Instacart prices IPO at $30 a share, valuing grocery-delivery company at about $10 billion
Fidji Simo, chief executive officer of Instacart Inc., speaks during a Bloomberg Studio 1.0 interview in San Francisco, California, U.S., on Thursday, March 3, 2022.
David Paul Morris | Bloomberg | Getty Images
Instacart, the grocery-delivery company that saw its business boom during the pandemic, priced its long-awaited IPO at $30 a share on Monday, and will become the first notable venture-backed tech company to hit the U.S. public market since December 2021.
The offering came in at the top end of the expected range of $28 to $30 a share, and values Instacart at about $10 billion on a fully diluted basis. There were 22 million shares sold in the initial public offering, with 14.1 million coming from the company and 7.9 million from existing shareholders. The stock is set to debut on the Nasdaq Stock Market on Tuesday under ticker symbol “CART.”
The 11-year-old company, which delivers groceries from chains including Kroger, Costco and Wegmans, had to drop its stock price dramatically to make it appealing for public market investors. In early 2021, at the height of the Covid pandemic, Instacart raised money at a $39 billion valuation, or $125 a share, from prominent venture firms like Sequoia Capital and Andreessen Horowitz, along with big asset managers Fidelity and T. Rowe Price.
The tech IPO market has been largely shuttered since December 2021, as inflationary pressures and rising interest rates pushed investors out of risk and led to a plunge in the prices of internet and software stocks. Instacart’s performance, along with the upcoming debut of cloud software vendor Klaviyo, could help determine if other billion-dollar-plus companies in the pipeline are willing to test the waters.
Instacart has sacrificed growth for profitability, proving in the process that its business model can generate earnings. Revenue increased 15% in the second quarter to $716 million, down from growth of 40% in the year-earlier period and about 600% in the early months of the pandemic. The company reduced headcount in mid-2022 and lowered costs associated with customer and shopper support.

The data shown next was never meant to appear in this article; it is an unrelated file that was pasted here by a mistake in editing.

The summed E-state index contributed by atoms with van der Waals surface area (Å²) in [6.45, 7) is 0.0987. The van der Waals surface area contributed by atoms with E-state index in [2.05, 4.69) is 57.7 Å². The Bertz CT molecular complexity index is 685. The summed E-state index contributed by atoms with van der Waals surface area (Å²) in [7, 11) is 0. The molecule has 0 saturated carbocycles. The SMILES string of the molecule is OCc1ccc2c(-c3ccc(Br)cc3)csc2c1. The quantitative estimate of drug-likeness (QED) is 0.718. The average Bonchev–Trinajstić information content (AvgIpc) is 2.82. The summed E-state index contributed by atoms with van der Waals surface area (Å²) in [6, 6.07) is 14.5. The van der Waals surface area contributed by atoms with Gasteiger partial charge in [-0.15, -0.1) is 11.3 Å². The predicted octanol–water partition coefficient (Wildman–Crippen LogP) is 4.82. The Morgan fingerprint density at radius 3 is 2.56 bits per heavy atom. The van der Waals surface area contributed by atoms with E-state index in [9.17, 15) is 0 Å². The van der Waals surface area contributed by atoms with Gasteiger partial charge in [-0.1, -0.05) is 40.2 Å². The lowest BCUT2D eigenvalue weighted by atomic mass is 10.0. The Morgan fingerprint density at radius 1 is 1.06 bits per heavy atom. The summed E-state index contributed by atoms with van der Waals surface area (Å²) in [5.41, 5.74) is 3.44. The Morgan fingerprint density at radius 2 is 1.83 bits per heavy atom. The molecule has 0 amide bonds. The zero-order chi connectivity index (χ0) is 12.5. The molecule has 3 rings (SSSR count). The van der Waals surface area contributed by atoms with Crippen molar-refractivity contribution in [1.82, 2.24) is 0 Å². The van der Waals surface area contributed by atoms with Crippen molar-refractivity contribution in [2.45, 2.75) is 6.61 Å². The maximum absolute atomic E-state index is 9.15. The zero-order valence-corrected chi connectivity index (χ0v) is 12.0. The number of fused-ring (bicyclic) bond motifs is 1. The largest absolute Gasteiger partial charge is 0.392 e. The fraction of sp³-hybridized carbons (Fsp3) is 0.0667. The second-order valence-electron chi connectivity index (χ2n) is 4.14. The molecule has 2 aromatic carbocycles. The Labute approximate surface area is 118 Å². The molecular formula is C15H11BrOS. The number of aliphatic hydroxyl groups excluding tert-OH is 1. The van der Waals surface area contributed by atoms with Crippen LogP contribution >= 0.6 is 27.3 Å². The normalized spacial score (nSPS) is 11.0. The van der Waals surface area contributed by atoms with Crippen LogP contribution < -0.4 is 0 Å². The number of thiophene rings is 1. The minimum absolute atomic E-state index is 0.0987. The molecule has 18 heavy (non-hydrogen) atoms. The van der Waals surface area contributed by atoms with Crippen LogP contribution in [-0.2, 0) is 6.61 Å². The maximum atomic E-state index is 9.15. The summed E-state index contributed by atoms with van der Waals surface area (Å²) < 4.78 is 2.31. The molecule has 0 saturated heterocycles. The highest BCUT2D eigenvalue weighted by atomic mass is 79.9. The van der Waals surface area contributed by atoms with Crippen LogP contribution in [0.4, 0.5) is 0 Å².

Instacart started generating earnings in the second quarter of 2022, and in the latest quarter reported $114 million in net income, up from $8 million a year prior.
At $10 billion, Instacart will be valued at about 3.5 times annual revenue. Food-delivery provider DoorDash, which Instacart names as a competitor in its prospectus, trades at 4.25 times revenue. DoorDash’s revenue in the latest quarter grew faster, at 33%, but the company is still losing money. Uber’s stock trades for less than 3 times revenue. The ride-sharing company’s Uber Eats business is also named as an Instacart competitor.
The bulk of Instacart’s competition is coming from Amazon as well as big brick-and-mortar retailers, like Target and Walmart, which have their own delivery services. Target acquired Shipt in 2017 for $550 million.
Sequoia is Instacart’s biggest investor, with a fully diluted stake of 15%. While the Silicon Valley firm is sitting on a paper profit of over $1 billion on its total investment, the $50 million in shares it purchased in 2021 are now worth about one-quarter that amount.
Instacart co-founder Apoorva Mehta owns shares worth over $800 million, and is selling a small portion of them in the IPO. Mehta has been executive chair since the company appointed ex-Facebook executive Fidji Simo as his successor as CEO in 2021. Mehta is resigning from the board in conjunction with the IPO, and Simo is assuming the role of chair.
Only about 8% of Instacart’s outstanding shares were floated in the offering, with 36% of those sold coming from existing shareholders. The company said co-founders Brandon Leonardo and Maxwell Mullen are each selling 1.5 million, while Mehta is selling 700,000. Former employees, including those who were in executive roles as well as in product and engineering, are selling a combined 3.2 million shares.
Vitalik Buterin, the man behind ethereum, talks crypto and the U.S. crackdown
Ethereum co-founder Vitalik Buterin in Prague, where he finds refuge with like-minded programmers looking to change the world through cryptography-powered technology.
PRAGUE — For Vitalik Buterin, the idea of home is fleeting.
The Russia-born coder, who built ethereum in his late teens, doesn’t stay long in any one city anymore. Meanwhile, the list of places he won’t go keeps growing.
“There’s definitely a bunch of countries that I would have very gladly visited three years ago, that I’m much, much more apprehensive about visiting today,” Buterin told CNBC in an interview in the Czech Republic.
Buterin singled out his homeland of Russia as one of the destinations he now avoids. The Canadian emigre has both Ukrainian and Russian roots but has actively supported the resistance movement in Ukraine. It has also become clear that pursuing privacy technologies and open-source code carries risk in certain global jurisdictions, giving Buterin new hesitation — for instance, the creators behind the open-source protocol Tornado Cash face charges in both the Netherlands and the U.S. Tornado Cash is used by some people to protect their privacy in the still-nascent crypto market, but a mixing service can also be used by criminals or nation-states to launder money. Many in the industry worry that targeting the developers who build a tool, instead of just the bad actors using that tool, sets a dangerous precedent.